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Orphei mors.

DEATH OF ORPHEUS

While with his songs, Orpheus, the bard of Thrace,
allured the trees, the savage animals,
and even the insensate rocks, to follow him;
Ciconian matrons, with their raving breasts
concealed in skins of forest animals,
from the summit of a hill observed him there,
attuning love songs to a sounding harp.
One of those women, as her tangled hair
was tossed upon the light breeze shouted, “See!
Here is the poet who has scorned our love!”
Then hurled her spear at the melodious mouth
of great Apollo's bard: but the spear's point,
trailing in flight a garland of fresh leaves,
made but a harmless bruise and wounded not.

The weapon of another was a stone,
which in the very air was overpowered
by the true harmony of his voice and lyre,
and so disabled lay before his feet,
as asking pardon for that vain attempt.

The madness of such warfare then increased.
All moderation is entirely lost,
and a wild Fury overcomes the right.—
although their weapons would have lost all force,
subjected to the power of Orpheus' harp,
the clamorous discord of their boxwood pipes,
the blaring of their horns, their tambourines
and clapping hands and Bacchanalian yells,
with hideous discords drowned his voice and harp.—
at last the stones that heard his song no more
fell crimson with the Thracian poet's blood.

Before his life was taken, the maenads turned
their threatening hands upon the many birds,
which still were charmed by Orpheus as he sang,
the serpents, and the company of beasts—
fabulous audience of that worshipped bard.
And then they turned on him their blood-stained hands:
and flocked together swiftly, as wild birds,
which, by some chance, may see the bird of night
beneath the sun. And as the savage dogs
rush on the doomed stag, loosed some bright fore-noon,
on blood-sand of the amphitheatre;
they rushed against the bard, with swift
hurled thyrsi which, adorned with emerald leaves
had not till then been used for cruelty.

And some threw clods, and others branches torn
from trees; and others threw flint stones at him,
and, that no lack of weapons might restrain
their savage fury then, not far from there
by chance they found some oxen which turned up
the soil with ploughshares, and in fields nearby
were strong-armed peasants, who with eager sweat
worked for the harvest as they dug hard fields;
and all those peasants, when they saw the troop
of frantic women, ran away and left
their implements of labor strown upon
deserted fields—harrows and heavy rakes
and their long spades

after the savage mob
had seized upon those implements, and torn
to pieces oxen armed with threatening horns,
they hastened to destroy the harmless bard,
devoted Orpheus; and with impious hate,
murdered him, while his out-stretched hands implored
their mercy—the first and only time his voice
had no persuasion. O great Jupiter!
Through those same lips which had controlled the rocks
and which had overcome ferocious beasts,
his life breathed forth, departed in the air.

The mournful birds, the stricken animals,
the hard stones and the weeping woods, all these
that often had followed your inspiring voice,
bewailed your death; while trees dropped their green leaves,
mourning for you, as if they tore their hair.
They say sad rivers swelled with their own tears—
naiads and dryads with dishevelled hair
wore garments of dark color.

His torn limbs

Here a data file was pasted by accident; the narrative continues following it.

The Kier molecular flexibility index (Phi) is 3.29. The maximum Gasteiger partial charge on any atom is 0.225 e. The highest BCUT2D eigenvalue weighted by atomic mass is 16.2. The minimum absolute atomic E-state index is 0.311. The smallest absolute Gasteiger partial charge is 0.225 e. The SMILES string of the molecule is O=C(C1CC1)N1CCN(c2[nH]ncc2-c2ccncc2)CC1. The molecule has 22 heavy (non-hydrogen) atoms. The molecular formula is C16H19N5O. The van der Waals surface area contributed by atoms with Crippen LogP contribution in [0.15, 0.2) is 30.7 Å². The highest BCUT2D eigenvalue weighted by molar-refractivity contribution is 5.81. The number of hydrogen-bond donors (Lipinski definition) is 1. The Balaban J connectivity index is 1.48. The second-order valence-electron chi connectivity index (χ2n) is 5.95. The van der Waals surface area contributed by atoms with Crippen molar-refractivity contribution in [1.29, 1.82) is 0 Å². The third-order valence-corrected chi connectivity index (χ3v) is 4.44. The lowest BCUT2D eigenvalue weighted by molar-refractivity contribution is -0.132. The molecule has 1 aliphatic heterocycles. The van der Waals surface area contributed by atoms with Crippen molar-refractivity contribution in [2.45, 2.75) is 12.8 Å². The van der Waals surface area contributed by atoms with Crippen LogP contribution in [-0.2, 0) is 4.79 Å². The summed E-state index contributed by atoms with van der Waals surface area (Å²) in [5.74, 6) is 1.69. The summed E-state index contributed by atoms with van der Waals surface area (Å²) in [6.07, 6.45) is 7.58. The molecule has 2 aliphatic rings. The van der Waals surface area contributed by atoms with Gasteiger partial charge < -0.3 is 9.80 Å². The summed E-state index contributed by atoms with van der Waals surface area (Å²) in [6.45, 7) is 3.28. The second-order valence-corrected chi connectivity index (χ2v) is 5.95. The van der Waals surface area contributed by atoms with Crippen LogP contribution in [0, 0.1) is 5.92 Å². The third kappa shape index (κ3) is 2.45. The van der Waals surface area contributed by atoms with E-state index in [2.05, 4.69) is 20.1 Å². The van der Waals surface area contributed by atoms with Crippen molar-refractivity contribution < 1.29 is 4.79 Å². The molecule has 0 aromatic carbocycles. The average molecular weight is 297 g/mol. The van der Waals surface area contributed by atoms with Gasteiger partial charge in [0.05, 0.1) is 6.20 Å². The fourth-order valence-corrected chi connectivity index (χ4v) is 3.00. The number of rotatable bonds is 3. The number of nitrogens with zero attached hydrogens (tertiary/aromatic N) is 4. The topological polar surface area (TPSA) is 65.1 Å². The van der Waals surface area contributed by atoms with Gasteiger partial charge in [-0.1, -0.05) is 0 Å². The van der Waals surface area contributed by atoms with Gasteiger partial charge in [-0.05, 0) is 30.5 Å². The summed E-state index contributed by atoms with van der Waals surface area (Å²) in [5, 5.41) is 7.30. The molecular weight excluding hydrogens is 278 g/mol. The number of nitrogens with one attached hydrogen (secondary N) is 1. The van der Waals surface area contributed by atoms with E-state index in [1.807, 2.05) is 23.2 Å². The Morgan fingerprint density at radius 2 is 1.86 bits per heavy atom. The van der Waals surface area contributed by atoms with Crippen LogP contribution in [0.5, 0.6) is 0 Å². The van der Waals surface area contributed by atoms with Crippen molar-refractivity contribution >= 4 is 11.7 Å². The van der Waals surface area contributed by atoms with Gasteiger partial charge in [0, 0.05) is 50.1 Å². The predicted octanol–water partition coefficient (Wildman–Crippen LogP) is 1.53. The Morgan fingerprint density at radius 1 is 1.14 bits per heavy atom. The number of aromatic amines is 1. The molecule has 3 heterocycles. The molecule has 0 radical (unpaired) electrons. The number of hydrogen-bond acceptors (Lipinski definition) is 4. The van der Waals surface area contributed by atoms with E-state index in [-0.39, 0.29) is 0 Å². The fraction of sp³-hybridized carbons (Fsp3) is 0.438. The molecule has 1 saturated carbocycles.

were scattered in strange places. Hebrus then
received his head and harp—and, wonderful!
While his loved harp was floating down the stream,
it mourned for him beyond my power to tell.
His tongue though lifeless, uttered a mournful sound
and mournfully the river's banks replied:
onward borne by the river to the sea
they left their native stream and reached the shore
of Lesbos at Methymna. Instantly,
a furious serpent rose to attack the head
of Orpheus, cast up on that foreign sand—
the hair still wet with spray. Phoebus at last
appeared and saved the head from that attack:
before the serpent could inflict a sting,
he drove it off, and hardened its wide jaws
to rigid stone.

Meanwhile the fleeting shade
of Orpheus had descended under earth:
remembering now those regions that he saw
when there before, he sought Eurydice
through fields frequented by the blest; and when
he found her, folded her in eager arms.
Then lovingly they wandered side by side,
or he would follow when she chose to lead,
or at another time he walked in front,
looking back, safely,—at Eurydice.

Bacchus would not permit the wickedness
of those who slaughtered Orpheus to remain
unpunished. Grieving for the loss of his
loved bard of sacred rites, at once he bound
with twisted roots the feet of everyone
of those Edonian women who had caused
the crime of Orpheus' death.

Their toes grew long.
He thrust the sharp points in the solid earth.
As when a bird entangled in a snare,
hid by the cunning fowler, knows too late
that it is held, then vainly beats its wings,
and fluttering only makes more tight the noose
with every struggle; so each woman-fiend
whose feet were sinking in the soil, when she
attempted flight, was held by deepening roots.
And while she looks down where her toes and nails
and feet should be, she sees wood growing up
from them and covering all her graceful legs.
Full of delirious grief, endeavoring
to smite with right hand on her changing thigh,
she strikes on solid oak. Her tender breast
and shoulders are transformed to rigid oak.
You would declare that her extended arms
are real branches of a forest tree,
and such a thought would be the very truth.

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load focus Latin (Hugo Magnus, 1892)
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